The ancient historians were not always objective or accurate, and their intentions for writing were very different from those of modern historians. This introductory guide helps to unravel some of the difficulties involved in dealing with ancient source material, placing the work of ancient historians in its political, social and historical context for the contemporary reader. The chapters survey all of the major historians whose works are encountered most often by students during their period of study, including Herodotus, Thucydides, Sallust and Livy, as well as more minor Greek and Roman historians. Further chapters assess works of biography and literature as historical source material. Alexander the Great, the subject of multiple works of history, biography and fiction, provides an enlightening case study in ancient historiography. Timelines of major historical events will place the writers within their historical context, and each chapter includes a full bibliography for ease of reference.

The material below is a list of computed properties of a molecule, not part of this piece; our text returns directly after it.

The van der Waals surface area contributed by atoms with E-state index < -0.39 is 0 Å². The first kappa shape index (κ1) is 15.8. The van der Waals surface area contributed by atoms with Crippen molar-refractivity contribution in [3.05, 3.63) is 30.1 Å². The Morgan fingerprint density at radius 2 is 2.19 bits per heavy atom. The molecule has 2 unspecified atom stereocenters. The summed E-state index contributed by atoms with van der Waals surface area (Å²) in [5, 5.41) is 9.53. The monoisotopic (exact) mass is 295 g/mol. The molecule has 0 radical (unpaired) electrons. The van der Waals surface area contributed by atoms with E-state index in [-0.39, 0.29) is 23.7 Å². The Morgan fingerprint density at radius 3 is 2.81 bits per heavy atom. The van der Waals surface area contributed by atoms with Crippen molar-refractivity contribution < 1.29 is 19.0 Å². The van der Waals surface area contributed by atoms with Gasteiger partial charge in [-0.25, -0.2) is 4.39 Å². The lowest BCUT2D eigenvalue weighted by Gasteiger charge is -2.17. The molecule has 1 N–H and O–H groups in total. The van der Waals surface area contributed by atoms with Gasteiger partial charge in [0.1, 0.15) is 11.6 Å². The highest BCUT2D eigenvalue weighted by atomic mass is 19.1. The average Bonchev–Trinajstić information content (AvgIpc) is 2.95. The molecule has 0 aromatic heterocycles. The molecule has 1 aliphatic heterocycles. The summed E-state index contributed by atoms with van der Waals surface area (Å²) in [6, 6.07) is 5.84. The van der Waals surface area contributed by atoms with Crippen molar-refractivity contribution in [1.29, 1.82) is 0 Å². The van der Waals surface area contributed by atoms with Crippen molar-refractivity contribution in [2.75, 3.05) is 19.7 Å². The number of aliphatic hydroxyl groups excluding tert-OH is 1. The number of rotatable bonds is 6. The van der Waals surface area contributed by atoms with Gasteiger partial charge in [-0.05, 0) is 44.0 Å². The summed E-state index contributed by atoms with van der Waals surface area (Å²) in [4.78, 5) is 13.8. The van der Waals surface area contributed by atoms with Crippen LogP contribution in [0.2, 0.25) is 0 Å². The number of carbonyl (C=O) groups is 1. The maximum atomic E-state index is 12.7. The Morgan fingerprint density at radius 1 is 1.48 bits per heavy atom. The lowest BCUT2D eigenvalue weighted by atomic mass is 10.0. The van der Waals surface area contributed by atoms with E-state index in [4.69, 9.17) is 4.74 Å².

Table of contents
Introduction / 1. Greece Fifth to Third Centuries BCE / 2. Herodotus / 3. Thucydides / 4. Xenophon / 5. Diodorus Siculus / 6. Other Early Greek Historians / 7. The Rise of Rome / 8. Roman Historiography / 9. Quintus Ennius / 10. Cato the Elder / 11. Polybius / 12. From Republic to Empire / 13. Gaius Julius Caesar / 14. Sallust / 15. Livy / 16. Augustus / 17. Josephus / 18. Tacitus / 19. Dio Cassius / 20. Arrian / 21. Men of Letters: Cicero and Pliny the Younger / 22. The Biographers: Plutarch and Suetonius / 23. The Later Roman Empire / 24. Ammianus Marcellinus / 25. Tertullian / 26. Eusebius of Caesarea / 27. Other Roman and Early Christian Works / 28. A Case Study: Alexander the Great / 29. Conclusions / Bibliography / Index.